I mention the origin of the term “human trafficking” because, as it became obvious after many years, the creation and proliferation of the new terminology was a deliberate rhetorical shift on the part of the U.S. government and its capitalist and imperialist interest to redefine forced migration and labor (sexual or otherwise) from a social and economic issue arising from poverty, economic disparities, globalism, and unreasonable restrictions on migration to an international criminal enterprise comparable to smuggling of drugs and weapons.

And as the U.S. fell deeper into the nightmarish “War on Terror” in the aftermath of 9/11, along with its continued failure in “War on Drugs,” the new “War on Trafficking” gained intensity while copying the simplistic “just say no” attitude of the War on Drugs and “either you are with us, or with the terrorist” mentality of the War on Terror. The anti-trafficking movement today does not resemble what I had supported in the early 2000s anymore.

The battle we as sex workers, feminists and human rights activists are facing is not a simple rehash of the “feminist sex wars” of the 1980s between radical feminists and sex radicals. With its increasingly sensationalistic focus on domestic minor sex trafficking, the anti-trafficking movement we see today in the U.S. is primarily a Christian fundamentalist movement with police, prison, immigration enforcement, counter-terrorism, and other “law and order” interests piggybacking on it. Radical feminists, with whom I have many disagreements over such issues as prostitution, transgender issues, and BDSM, are just as frustrated as we are that the current anti-trafficking movement measures the success of its own activities by the number of criminal convictions rather than the long-term health and well-being of women and children.

But many people do not realize this, either because they do not know enough about the forces behind the anti-trafficking movement or the dubious nature of many of its basic claims–which distorts our conversations about this important topic and misleads public policy. Others may not agree with everything that is happening in the name of ending human trafficking, but do not see any alternatives.

This booklet is a product of two years of research into the state of the anti-trafficking movement in the United States. I went to dozens of events, lectures, and conferences, and spoke with many wonderful but misguided people who take part in this movement. I have also had opportunities to hear many stories of surviving forced labor and prostitution, some of which were not so dissimilar to my own experiences in the sex trade in one point or another. I do not wish to negate their authority to speak about their own experiences and how they wished things were different, but I am deeply troubled by the cherry-picking of survivor stories and experiences that support the anti-trafficking trope equating all prostitution with trafficking and all trafficking with slavery, while all other voices are dismissed as “exceptions” (or “the top 2% elite,” as one anti-prostitution researcher said).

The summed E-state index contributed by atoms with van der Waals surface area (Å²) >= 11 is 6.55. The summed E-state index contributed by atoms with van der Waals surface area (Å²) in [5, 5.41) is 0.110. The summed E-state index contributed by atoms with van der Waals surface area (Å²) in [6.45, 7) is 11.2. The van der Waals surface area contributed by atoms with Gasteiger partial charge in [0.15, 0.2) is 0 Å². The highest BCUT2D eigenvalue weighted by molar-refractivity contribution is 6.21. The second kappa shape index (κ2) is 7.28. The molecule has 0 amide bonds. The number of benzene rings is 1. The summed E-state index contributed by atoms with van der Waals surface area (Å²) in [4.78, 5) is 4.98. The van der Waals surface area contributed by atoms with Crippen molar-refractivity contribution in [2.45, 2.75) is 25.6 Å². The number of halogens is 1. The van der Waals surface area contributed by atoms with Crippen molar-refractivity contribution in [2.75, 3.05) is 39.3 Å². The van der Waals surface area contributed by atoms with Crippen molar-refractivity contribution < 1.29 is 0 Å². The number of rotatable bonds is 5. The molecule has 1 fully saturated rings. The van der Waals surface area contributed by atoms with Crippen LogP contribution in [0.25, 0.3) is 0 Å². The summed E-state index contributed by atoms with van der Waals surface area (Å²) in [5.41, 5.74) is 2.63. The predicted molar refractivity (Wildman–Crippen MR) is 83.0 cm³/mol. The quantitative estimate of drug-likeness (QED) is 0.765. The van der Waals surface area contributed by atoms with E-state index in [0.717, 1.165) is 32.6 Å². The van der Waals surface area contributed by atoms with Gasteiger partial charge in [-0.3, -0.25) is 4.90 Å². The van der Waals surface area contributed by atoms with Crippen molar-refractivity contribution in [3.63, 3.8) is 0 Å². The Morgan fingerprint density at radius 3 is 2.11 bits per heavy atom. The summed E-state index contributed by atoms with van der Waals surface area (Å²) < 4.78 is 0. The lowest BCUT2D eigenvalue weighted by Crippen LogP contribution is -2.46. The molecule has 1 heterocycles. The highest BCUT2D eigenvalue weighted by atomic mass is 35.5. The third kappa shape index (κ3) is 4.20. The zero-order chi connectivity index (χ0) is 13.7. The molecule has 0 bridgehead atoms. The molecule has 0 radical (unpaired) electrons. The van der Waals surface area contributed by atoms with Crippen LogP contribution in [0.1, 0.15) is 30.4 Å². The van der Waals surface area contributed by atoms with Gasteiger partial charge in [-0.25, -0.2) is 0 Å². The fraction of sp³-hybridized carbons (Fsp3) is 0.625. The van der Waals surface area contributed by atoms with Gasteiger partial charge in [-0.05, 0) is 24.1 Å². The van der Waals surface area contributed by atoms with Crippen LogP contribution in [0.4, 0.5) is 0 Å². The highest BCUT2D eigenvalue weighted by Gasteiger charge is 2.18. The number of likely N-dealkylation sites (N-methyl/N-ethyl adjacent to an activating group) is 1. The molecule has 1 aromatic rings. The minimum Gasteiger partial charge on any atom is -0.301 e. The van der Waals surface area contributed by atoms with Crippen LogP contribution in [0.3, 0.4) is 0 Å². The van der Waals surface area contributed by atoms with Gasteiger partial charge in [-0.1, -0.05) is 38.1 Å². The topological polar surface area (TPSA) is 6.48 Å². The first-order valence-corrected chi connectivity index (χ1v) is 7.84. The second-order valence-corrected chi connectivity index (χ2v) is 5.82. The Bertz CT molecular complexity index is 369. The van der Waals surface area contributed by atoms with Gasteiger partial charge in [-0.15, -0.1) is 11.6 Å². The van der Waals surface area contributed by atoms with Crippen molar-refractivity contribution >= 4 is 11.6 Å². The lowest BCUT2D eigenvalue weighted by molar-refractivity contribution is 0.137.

What I aim for in this booklet is to examine various questionable “facts” presented by the anti-trafficking movement, and address ways in which they distort our perceptions of sex trafficking and prostitution and mislead the public to support policies that are ineffectual or counter-productive. I will also show links between the War on Trafficking and the War on Terror, and how problematic aspects of the War on Terror permeates the War on Trafficking as well.

Chapter 1 of this booklet exposes the big three “factoids” that anti-prostitution groups use in order to influence people emotionally and to get their way with media, corporations, and the government, but are false. Chapter 2 continues on this direction, but focusing on other misinformation that influence public opinions. Chapter 3 scrutinizes “economic” arguments, including the “end demand” approach to end sex trafficking and the theory of “economic coercion.” In Chapter 4, I will use the movie Taken as a starting point to talk about the links between the War on Terror and the War on Trafficking. And finally in the conclusions, I will contrast anti-trafficking versus social and economic justice approaches, demonstrating how anti-trafficking movement is harming women and other vulnerable people.

I hope that this booklet contributes to building a more comprehensive and reality-based movement that challenges many facets of social and economic injustices. I hope that readers find the booklet informative, challenging, or affirming of their deep suspicion they have about the anti-trafficking movement. Thanks for reading, and I welcome reader feedbacks at emi@eminism.org.

War on Terror & War on Trafficking: A Sex Worker Activist Confronts the Anti-Trafficking Movement is available for preview as a PDF file and for purchase at my zine store.